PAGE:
Act 2 is what I titled in my head as “Fuck The Pain Away.” At first I wasn’t sure how Katherine would have acted with the spread of the disease, especially since she wasn’t friends with either of the men who’d died in Act 1. So I decided that she was scared, but didn’t show it, and that she’d become even more reckless than she’d been before just to try and prove how “not scared” she was. This translated into lots of booze, and lots of fucking. Katherine’s three main reality checks in Act 2 were Santiago chastising her after she’d had unprotected sex in the orgy with Kimberly, her conversation with Ruben about printing something in the Times, and Steven’s outburst about the luminaries.
Steven is a character that I didn’t really interact with much outside of that scene with the luminaries. But that scene had a huge impact on Katherine: it was just after Santiago chastises her, and after her promise to Ruben that she’ll do something to help educate people by printing an article in the paper. The wheels of change are starting to turn in her head, and she is just starting to face her fears when Steven has his outburst. It’s a very memorable scene for me as a player.
Here’s a funny thing that stands out to me: During Katherine’s conversation with Ike in Act 2 when Chain is looking for Sinclair, I accidentally said something about Sinclair needing to “text his wife.” It didn’t even dawn on me until the next day when I was describing the scene to another player: it’s 1983; there is no texting! I mentioned it to Rachel later, who played Ike. She said that she’d noticed but didn’t want to call me out on it. I was so into the game play that exactly what I’d said didn’t even dawn on me until it got pointed out to me later, and it still makes me laugh!
When Chain said the line about Ike not being able to defend his boyfriend, that scuffling sound was real – I can imagine Mo, who played Ruben, scrambling off the cot to come out and confront Chain. It was so… real.
The American Flag stickers in Act 3 were real – the organizers had meant to use them but forgot, I guess? Anyway, I asked if I could have some, and when I started giving them out to people, it was just to be silly. There were two kinds: stars, and the shape of the US. When Katherine approached someone who she expected was especially sad, she gave them a “special” sticker to make them feel better. Later, Rachael asked if I was purposely marking people who’d tested positive for AIDS, and I was horrified. No! But much later I realized… yes? Though, not on purpose. Ooops. (Making sure that everyone got a star sort of worked it’s way into the engagement speech after I’d started giving them out, and then I really liked the idea.)
I was surprised at how nervous I was before Katherine’s proposal to Santiago. Ashleigh and I had already talked about it as players, so I already knew that Santiago was going to say yes. It’s not like I have anxiety over being the center of attention; I do the announcements at Friday Night Blues all the time, and I generally don’t have problems with public speaking. But my hands were literally shaking, and I really did get nauseous as soon as I took a bite of my dinner. I guess I was really into the game. Talk about bleed…!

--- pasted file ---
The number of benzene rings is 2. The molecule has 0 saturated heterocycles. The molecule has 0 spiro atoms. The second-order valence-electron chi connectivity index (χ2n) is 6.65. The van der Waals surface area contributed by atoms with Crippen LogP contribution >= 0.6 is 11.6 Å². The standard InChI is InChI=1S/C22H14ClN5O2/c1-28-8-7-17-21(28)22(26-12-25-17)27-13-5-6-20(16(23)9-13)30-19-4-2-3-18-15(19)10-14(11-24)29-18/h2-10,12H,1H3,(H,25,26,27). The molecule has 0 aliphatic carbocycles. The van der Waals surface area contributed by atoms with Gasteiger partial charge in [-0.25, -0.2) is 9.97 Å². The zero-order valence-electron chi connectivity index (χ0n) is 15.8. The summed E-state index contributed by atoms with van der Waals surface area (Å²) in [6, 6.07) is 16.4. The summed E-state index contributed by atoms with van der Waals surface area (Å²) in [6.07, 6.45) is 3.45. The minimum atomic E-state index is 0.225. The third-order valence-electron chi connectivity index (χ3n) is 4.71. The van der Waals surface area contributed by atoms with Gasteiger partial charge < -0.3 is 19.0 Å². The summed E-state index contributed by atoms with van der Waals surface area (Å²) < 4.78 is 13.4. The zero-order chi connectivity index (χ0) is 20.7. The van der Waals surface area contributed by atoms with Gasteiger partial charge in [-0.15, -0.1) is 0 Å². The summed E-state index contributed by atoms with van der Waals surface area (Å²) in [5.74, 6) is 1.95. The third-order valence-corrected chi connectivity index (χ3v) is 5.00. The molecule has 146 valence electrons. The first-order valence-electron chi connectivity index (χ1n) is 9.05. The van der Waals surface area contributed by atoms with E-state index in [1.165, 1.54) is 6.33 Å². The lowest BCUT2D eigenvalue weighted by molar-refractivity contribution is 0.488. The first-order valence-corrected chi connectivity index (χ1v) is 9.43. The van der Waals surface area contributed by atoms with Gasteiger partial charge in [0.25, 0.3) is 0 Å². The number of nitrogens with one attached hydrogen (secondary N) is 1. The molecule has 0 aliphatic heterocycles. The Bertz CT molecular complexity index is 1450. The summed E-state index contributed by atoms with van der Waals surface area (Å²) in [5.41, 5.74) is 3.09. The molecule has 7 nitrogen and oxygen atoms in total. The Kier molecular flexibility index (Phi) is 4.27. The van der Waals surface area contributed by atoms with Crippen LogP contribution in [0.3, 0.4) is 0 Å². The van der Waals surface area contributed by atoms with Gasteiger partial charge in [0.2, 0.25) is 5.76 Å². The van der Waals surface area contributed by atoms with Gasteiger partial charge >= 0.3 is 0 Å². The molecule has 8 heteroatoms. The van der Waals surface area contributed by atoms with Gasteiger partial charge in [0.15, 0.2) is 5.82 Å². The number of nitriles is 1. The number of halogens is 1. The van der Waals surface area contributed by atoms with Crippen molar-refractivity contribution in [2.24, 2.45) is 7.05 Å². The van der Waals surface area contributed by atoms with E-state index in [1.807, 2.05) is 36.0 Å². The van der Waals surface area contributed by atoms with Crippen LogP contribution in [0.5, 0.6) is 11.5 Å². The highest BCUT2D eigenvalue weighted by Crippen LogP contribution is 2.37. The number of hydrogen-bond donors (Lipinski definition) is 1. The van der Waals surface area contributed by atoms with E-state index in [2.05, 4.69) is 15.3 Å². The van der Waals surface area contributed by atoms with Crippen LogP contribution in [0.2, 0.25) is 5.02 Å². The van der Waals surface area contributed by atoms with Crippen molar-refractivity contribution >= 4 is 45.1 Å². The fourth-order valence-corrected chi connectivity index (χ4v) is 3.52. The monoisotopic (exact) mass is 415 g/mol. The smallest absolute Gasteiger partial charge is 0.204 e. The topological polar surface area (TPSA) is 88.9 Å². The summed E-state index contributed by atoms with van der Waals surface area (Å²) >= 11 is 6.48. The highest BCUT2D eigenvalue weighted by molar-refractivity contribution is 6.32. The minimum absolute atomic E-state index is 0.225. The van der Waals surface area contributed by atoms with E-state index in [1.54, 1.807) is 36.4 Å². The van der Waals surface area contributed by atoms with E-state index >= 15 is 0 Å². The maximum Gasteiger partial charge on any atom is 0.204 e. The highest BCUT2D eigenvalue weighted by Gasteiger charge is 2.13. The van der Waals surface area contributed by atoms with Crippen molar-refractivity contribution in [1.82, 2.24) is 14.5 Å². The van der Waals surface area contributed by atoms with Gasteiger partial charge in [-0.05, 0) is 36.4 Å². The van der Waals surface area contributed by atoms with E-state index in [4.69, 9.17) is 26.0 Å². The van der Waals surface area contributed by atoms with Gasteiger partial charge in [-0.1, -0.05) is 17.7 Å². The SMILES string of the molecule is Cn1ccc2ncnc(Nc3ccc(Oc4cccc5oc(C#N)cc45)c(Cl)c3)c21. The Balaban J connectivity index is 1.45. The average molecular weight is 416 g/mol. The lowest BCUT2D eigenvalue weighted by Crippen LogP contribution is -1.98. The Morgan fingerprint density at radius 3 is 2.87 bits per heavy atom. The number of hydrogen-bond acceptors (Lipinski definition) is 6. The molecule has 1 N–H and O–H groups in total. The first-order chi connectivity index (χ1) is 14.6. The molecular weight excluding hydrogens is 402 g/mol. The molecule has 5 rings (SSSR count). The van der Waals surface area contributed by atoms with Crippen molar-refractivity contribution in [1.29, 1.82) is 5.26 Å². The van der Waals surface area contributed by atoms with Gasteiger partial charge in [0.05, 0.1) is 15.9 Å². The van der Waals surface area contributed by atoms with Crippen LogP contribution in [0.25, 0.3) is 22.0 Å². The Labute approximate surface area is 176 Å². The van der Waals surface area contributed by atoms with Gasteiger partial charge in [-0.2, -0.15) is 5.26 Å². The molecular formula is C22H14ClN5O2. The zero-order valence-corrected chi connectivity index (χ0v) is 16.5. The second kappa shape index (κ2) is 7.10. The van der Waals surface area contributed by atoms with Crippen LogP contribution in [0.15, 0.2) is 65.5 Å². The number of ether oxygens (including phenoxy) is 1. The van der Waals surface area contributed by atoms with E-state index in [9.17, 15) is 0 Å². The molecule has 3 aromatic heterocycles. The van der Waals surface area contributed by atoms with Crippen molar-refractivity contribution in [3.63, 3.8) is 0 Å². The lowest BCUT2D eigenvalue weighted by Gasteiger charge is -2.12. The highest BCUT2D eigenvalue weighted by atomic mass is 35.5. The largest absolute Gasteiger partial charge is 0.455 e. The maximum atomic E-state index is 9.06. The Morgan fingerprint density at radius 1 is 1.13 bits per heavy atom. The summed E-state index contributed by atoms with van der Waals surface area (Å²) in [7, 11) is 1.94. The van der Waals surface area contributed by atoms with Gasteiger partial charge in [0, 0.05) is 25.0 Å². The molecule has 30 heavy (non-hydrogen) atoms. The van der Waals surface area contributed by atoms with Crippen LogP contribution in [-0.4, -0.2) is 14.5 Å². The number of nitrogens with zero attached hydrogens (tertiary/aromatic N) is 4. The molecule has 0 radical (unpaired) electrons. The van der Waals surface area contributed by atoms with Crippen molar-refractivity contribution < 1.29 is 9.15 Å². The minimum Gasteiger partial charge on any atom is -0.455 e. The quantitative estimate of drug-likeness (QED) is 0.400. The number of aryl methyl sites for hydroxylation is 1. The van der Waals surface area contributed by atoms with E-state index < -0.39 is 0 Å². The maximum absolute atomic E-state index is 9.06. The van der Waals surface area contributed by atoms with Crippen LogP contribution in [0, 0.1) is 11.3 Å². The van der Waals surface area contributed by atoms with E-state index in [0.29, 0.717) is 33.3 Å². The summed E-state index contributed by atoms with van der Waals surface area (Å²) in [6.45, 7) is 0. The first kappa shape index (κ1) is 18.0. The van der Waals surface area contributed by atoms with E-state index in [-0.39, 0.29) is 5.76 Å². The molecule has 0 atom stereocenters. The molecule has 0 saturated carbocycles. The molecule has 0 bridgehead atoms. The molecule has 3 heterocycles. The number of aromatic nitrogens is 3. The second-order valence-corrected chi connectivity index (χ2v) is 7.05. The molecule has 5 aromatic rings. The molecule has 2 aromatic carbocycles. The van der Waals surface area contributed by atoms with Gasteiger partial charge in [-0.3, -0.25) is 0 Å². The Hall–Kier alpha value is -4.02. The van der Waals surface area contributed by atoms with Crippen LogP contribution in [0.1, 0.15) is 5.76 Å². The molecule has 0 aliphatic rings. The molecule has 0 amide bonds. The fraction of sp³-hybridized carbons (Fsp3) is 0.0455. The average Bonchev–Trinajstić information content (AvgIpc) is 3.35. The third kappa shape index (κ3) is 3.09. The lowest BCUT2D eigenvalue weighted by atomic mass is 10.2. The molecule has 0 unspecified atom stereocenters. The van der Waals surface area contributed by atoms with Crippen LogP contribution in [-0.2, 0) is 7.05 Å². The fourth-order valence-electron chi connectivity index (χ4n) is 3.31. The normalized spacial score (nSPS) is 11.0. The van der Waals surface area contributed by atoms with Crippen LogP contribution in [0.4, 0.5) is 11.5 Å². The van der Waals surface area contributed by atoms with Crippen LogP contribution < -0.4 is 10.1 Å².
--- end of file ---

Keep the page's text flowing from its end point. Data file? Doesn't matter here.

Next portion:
I enjoyed telling Max off later, after Santiago attacked him. It was a spur of the moment plan on my part, but it was effective. At that point, Katherine was already thinking of Saratoga as a sanctuary, and “not here” kept echoing throughout her mind when people broke into fights. It was supposed to be a place of peace and love and, hopefully, of healing. So to ensure no more fighting, she used her words to intimidate Max. His reaction made me feel really powerful. I know that the words Katherine used were really harsh, and there was a bit of a rush in being able to do that, because in real life, I would never speak like that to someone.
In the later part of Act 3, I felt like Katherine’s story was pretty solid, and found myself at a loss for what to do. This is where she became more of a caretaker for her friends, and I think this was somewhat of a mistake. Melissa is a caretaker, not Katherine. I think I allowed a little bit too much of Melissa to bleed into Katherine. It turned out just fine, but in hindsight, I could have played that a lot differently.
The sex foursome in Act 3 was an accident! Very late in the night, just before bed, the players were chatting out of character. I managed to talk people into coming with me to sleep and snuggle in the Pillow Room. We spent the night there out of character, but were awoken by the person playing Fernando, who was in character. At that point, we all shrugged and said, “welp, I guess this really happened, then!” So that whole scene I wrote about with Mr T is a fabrication; I actually hung out and snuggled/chatted with those players all night. Accidental orgy FTW?
Mr T did give me a ring in the morning before the last funeral scene. I was grateful to have it – if Mr T had died, it would have wrecked me even more. I was especially grateful for it during our debrief, because we were each told to remove an item that was given to us in-game, or an article of clothing that made us our character. The ring was the only thing I had to remove!
The third Lottery of Death was really unnerving. I thought I knew what was going to happen, so when things changed, I was confused in addition to being sad and scared. The realization of “I care about so many of these people” was real. And that funeral was just… egads. I’ve never cried so hard in a game before.